Chris Oldfield and Gabrielle Duykers, Naracoorte Community News
Lucindale’s community has been savaged by fire for the fourth consecutive year, this time claiming the life of a fellow CFS volunteer and personal friend to many locals, Louise Hincks of the Happy Valley brigade.
Her life ended last Friday morning, just 10km from where Callendale’s Brian Nosworthy, Summertown’s Peter Matthies and Lucindale’s Andrew Lemke died during the 1983 Ash Wednesday bushfire.
Meanwhile, a 2021 State Government pledge for an upgraded incident control room and Automated Vehicle Location Technology for all CFS units announced following last year’s January 11 fire at Lucindale, has yet to be done.
Last Wednesday around 1pm, Nuland employee Jack Watson was on a tractor raking up blue gum slash on private property when he noticed a plume of black smoke in a neighbouring bluegum plantation.
Around 1 – 2 kms south east of the fire, with limited phone service, Jack reported the fire, then sent a text message and photo to his father, Callendale farmer Nigel Watson.
Ironically, he was working at the fire water tank at the Lucindale Four Mile with Tom McWaters and Cr Trevor Rayner, where they had connected a pump with the help of Anthony Bretag from Naracoorte Pumps and Electrical.
“I rang and reported the fire again,” Mr Watson said.
“We knew exactly where Jack was, and where the fire was, so we headed out there. Ian Jenke from the Lucindale CFS was right behind us.”
Lucindale CFS Group Officer Patrick Ross, a farmer from north of Lucindale, could see smoke from a hill on his way to Lucindale.
“When you see smoke from a fire that’s around 50kms away, you know it’s not a good look,” Mr Ross said.
“Ian Jenke then radioed in from the Elad Road and said: `We need to throw everything at this.’,” Mr Ross said.
“There was a bluegum harvester operating at the point of origin when the fire started. The fire ran through bluegums all the way to Ballogie, the Legoe property on Callendale Road and Elad Road.”
Ground and air crews ensured no homes or buildings were lost.
“At the end of Day 1, Wednesday, we had it contained within just a smidgen over 2000 hectares,” Mr Ross said.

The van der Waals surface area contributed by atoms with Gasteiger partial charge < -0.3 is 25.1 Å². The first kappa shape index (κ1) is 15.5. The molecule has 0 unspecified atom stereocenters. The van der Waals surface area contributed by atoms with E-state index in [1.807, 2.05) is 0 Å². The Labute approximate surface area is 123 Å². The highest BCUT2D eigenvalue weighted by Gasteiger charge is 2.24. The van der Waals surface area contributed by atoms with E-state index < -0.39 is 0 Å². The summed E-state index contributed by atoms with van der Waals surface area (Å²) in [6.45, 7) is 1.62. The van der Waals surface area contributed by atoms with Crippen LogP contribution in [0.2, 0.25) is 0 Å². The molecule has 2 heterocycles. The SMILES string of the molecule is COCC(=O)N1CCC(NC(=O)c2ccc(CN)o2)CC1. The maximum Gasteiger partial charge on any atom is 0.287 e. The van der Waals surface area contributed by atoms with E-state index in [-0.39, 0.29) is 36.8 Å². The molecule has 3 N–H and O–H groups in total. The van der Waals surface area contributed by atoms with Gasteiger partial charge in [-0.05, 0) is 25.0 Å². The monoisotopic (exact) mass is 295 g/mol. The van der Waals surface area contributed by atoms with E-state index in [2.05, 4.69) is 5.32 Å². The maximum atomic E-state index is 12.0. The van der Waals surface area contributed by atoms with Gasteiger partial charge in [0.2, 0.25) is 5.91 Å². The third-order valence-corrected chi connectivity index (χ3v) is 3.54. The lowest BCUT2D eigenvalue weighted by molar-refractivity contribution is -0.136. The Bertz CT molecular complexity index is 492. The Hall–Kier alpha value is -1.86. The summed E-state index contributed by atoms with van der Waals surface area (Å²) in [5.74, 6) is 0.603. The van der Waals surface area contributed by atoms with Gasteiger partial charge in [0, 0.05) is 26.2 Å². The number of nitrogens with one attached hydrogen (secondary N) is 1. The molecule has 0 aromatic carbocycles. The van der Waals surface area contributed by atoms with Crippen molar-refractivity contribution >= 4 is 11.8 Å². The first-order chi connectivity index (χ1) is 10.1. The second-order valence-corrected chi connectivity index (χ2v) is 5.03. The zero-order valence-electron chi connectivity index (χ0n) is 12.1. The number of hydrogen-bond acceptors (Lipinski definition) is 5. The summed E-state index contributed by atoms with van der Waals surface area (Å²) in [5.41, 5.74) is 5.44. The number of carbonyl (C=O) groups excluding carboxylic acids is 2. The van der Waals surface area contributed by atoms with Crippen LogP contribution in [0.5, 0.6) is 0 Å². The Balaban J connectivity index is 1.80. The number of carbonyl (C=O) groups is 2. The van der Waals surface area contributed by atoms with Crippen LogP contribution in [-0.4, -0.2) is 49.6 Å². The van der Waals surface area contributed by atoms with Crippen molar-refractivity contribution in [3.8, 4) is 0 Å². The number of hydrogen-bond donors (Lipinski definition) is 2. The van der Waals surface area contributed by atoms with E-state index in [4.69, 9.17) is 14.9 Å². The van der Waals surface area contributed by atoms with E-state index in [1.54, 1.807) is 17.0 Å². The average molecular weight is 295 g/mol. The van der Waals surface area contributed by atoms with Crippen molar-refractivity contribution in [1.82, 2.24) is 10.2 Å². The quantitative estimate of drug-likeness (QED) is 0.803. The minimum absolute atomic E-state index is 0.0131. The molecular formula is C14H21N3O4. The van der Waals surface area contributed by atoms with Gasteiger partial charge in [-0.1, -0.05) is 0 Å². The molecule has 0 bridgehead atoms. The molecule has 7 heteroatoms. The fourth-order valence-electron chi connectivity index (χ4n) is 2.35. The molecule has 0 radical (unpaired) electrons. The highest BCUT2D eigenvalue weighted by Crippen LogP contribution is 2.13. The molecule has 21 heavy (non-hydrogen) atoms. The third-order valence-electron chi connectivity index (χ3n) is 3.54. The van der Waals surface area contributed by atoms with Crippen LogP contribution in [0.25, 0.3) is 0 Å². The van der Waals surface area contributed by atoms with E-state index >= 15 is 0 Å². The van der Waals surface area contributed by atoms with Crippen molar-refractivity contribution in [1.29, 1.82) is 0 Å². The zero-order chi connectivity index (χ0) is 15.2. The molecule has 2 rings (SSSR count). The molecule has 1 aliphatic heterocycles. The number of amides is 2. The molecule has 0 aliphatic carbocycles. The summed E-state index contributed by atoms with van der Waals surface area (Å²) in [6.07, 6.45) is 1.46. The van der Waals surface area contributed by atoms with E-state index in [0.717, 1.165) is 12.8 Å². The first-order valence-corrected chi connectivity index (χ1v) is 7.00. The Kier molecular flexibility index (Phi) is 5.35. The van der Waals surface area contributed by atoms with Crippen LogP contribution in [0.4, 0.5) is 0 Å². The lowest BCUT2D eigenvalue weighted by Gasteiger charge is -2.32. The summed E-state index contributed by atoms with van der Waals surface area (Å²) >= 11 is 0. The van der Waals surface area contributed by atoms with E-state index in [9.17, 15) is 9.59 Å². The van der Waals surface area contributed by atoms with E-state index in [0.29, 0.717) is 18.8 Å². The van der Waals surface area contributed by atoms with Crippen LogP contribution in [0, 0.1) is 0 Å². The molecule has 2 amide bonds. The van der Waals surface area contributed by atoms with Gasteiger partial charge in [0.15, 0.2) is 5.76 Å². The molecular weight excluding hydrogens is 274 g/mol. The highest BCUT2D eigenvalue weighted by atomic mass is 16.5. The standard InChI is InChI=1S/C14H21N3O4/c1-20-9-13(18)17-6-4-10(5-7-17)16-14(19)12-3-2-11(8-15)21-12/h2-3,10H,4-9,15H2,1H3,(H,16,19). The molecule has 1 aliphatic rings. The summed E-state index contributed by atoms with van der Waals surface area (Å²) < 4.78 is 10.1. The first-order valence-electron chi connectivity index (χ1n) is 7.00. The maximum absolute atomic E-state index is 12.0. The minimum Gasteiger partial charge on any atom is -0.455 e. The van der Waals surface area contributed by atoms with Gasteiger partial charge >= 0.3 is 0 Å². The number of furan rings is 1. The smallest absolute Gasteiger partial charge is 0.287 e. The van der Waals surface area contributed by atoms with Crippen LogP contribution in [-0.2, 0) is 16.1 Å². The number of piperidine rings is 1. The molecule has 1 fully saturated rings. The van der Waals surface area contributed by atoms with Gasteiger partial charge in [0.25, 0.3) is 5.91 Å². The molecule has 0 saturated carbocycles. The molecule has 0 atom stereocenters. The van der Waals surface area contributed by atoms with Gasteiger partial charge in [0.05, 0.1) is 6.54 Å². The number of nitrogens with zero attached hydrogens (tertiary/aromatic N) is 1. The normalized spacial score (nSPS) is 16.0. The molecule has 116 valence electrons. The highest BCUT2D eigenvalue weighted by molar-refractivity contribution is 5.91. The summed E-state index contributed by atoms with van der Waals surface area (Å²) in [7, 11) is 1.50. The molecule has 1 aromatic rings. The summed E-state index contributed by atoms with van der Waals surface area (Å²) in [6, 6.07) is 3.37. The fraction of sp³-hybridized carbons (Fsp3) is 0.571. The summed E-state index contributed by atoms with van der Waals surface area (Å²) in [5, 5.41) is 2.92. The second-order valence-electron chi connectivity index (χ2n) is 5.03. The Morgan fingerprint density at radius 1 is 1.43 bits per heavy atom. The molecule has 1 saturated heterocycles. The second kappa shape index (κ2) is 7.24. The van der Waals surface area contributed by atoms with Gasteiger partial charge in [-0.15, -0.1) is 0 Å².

Fire maintenance continued on Thursday and around 4pm several trash piles of bluegum slash, like giant Easter Eggs, had burst into flames. Crews went to check on them.
Meanwhile, Mr Ross said there was an area on the South East corner of the fire where crews had not managed to get a firebreak through.
“Fire got into the bluegums, and once it’s in the bluegums there’s no way to control it.”
Mr Ross said the air observer then reported a crowning fire. Embers were dropping up to 10kms in front of the main fire which was burning out of control.
“As the fire was approaching Callendale Road at Callendale Station and those homesteads, we had 50 – 100 farm fire units there and they did an incredible job supporting the big appliances,” Mr Ross said.
“We also had Bob Crosby who has a plough 25 feet wide and David Bull with a grader – we’d rung those guys. They established fire breaks of bare earth 500 metres west of Callendale Road.”
“When we had spot fires in Legoes scrub I trembled.”
It would have meant the region had two very large uncontrolled fires raging across the landscape.
“What the aircraft then did is outstanding. The air track supervisor said it is not very often you can contain a fire in scrub and it was outstanding for them to achieve that,” Mr Ross said.
“By nightfall Thursday night we had suppressed the fire – it had crossed Callendale Road between Ballogie and Kyam Road and only burnt 100 and 300 metres west of the Callendale road.
“It was an outstanding effort to pull it up there,” said Mr Ross, praising all of the volunteers in crews and farm units, as well as air support..
Mr Ross said trees were starting to fall over the road and limbs were dropping off trees, so a Red Flag warning was issued regarding the “serious hazard of falling timber and trees”.
“So it was incredibly tragic it came over the (CFS) radio someone had lost their life. Some of the people in the station actually knew the person, and had known her for 20 years. It was a very big dampener. A very tough time.”
A red gum tree had fallen on a fire truck, killing volunteer Louise Hincks and seriously injuring another.
Naracoorte’s CFS regional commander John Probert said Ms Hincks had been to the South East “many, many times over the years”.
“Louise is one of those really beautiful people. She’s got kids, a husband who loves her to bits as well her CFS family. She has touched so many, in a good way,” he said.
“It has been a difficult fire. We are grateful to those people who have come a very long way to help us as well – from over in Victoria, the Adelaide Hills, Murray Bridge, you name it – all over the place.
“It says a lot about being Australian. When our mates are in strife, we help and as it has shown with Louise, sometimes paying the ultimate sacrifice.”
Mr Probert said at one point up to meals for up to 300 people were served at the fire ground and as the paper went to print, 160 volunteers remained on site.
He said a 62-year-old Ironbank man who sustained serious injuries was expected to recover.
SA Police said it would be preparing a report for the Coroner, while Safework SA were attending the scene to assist with the investigation.
Both the Premier Stephen Marshall and Opposition Leader Peter Malinauskas have issued statements, sending their condolences to the family of Ms Hincks.
An online fundraiser to support the family of Ms Hincks had received more than 200 donations totalling more than $13,000 by Sunday night.
Ms Hinks’ brother Tony has spoken on behalf of the family, thanking the community for their outpouring of support and has sincerely thanked every volunteer from the CFS who is currently on the ground.
This article appeared in the Naracoorte Community News, 26 January 2022.
Related story: Fire tragedy: Obituary for Louise Hincks